Coprinopsis picacea

Coprinopsis picacea is a species of fungus in the family Psathyrellaceae. It is commonly called magpie inkcap fungus. It was first described in 1785 by French mycologist Jean Baptiste François Pierre Bulliard in 1785 as Agaricus picaceus.[1]

Coprinopsis picacea
Coprinopsis picacea 12184.jpg
Scientific classification edit
Kingdom: Fungi
Division: Basidiomycota
Class: Agaricomycetes
Order: Agaricales
Family: Psathyrellaceae
Genus: Coprinopsis
C. picacea
Binomial name
Coprinopsis picacea
(Bull.) Redhead, Vilgalys & Moncalvo

Agaricus picaceus Bull.
Coprinus picaceus (Bull.) Gray

Coprinopsis picacea
View the Mycomorphbox template that generates the following list
gills on hymenium
cap is conical
hymenium is free
stipe is bare
spore print is black
ecology is saprotrophic
edibility: poisonous

The species can sometimes be confused with the edible Coprinus comatus.


The magpie inkcap is common in Europe and Australia. In Europe, the area extends from Great Britain and France in the west to Poland, Hungary and Romania in the east and south to Spain and the Balearic Islands, Italy and Greece and to Germany and Denmark in the north.


The cap is initially egg-shaped, reaching a width of 7 cm. Later it opens up and takes on a bell shape that is up to 8 cm wide. The cap is serrated and colored white on very young mushrooms. It breaks open with increasing age, so that the beige to dark brown background emerges. Remnants of the white, grayish to cream-colored velum remain on the cap as flakes, giving the impression of woodpecker or magpie plumage. With age, the brim of the cap rolls up and dissolves. The lamellae are very close and are initially greyish-white, then pink to gray in color. Eventually they melt, dripping and black, giving it the name inkcap. The stalk is whitish and 12–20 (–30) cm long and 6–15 mm thick. It is hollow and not very stable, slightly tapered towards the top and covered with scales or fine fibers that form a snake towards the base. The flesh is whitish with a fibrous, watery consistency and sometimes has an unpleasant smell of moth powder. The taste is also unpleasant.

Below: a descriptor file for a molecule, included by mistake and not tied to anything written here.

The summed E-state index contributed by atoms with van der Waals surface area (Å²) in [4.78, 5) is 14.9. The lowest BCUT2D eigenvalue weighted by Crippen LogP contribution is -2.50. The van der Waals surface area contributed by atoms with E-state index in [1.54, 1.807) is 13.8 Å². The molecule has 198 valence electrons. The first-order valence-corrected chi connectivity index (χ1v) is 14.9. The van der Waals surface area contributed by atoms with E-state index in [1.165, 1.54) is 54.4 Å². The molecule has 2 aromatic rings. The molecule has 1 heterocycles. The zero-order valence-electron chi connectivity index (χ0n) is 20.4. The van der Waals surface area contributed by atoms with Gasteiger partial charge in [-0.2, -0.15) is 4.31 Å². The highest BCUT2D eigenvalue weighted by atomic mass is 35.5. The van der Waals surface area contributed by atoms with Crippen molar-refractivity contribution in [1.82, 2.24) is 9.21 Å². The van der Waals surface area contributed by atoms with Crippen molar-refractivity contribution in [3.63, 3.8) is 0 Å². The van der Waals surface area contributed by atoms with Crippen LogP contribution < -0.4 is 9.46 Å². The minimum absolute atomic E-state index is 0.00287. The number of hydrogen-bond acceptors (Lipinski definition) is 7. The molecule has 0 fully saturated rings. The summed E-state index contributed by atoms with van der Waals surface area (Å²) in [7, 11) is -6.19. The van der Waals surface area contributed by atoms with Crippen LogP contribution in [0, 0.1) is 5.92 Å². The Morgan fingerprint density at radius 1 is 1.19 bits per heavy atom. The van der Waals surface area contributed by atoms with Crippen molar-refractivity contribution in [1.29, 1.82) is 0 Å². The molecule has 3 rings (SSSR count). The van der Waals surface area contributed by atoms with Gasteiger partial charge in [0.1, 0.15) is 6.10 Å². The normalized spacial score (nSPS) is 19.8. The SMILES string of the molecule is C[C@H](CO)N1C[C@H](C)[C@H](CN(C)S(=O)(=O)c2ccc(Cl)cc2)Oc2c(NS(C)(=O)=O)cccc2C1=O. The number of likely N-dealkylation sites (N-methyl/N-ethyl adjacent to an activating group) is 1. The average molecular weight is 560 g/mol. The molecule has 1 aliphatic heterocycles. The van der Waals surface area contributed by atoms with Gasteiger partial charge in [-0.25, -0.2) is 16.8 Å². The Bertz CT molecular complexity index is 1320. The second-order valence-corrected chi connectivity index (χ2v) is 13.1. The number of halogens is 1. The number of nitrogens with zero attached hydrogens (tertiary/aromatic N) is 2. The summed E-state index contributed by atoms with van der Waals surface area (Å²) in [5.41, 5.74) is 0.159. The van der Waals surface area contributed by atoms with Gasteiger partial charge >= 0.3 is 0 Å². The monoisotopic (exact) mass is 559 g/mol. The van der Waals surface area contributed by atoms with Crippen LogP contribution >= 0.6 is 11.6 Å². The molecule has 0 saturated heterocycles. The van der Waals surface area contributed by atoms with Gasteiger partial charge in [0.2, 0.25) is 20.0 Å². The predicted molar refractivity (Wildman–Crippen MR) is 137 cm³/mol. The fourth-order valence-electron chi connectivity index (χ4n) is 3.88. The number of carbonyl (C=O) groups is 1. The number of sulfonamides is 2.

The species is inedible and causes digestive upset.[2]

Microscopic featuresEdit

The elliptical, dark brown spores are 14–18.5 × 10–13  µm in size. The Cheilo- and pleuro Zystiden are bubbles or bag-to tubular. They are up to 150 µm long and 50 µm wide.

See alsoEdit


  1. ^ Bulliard JBF. (1785). Herbier de la France [Guide to the Herbs of France] (in French). Vol. 5. pp. 192–240.
  2. ^ Miller Jr., Orson K.; Miller, Hope H. (2006). North American Mushrooms: A Field Guide to Edible and Inedible Fungi. Guilford, CN: FalconGuide. p. 231. ISBN 978-0-7627-3109-1.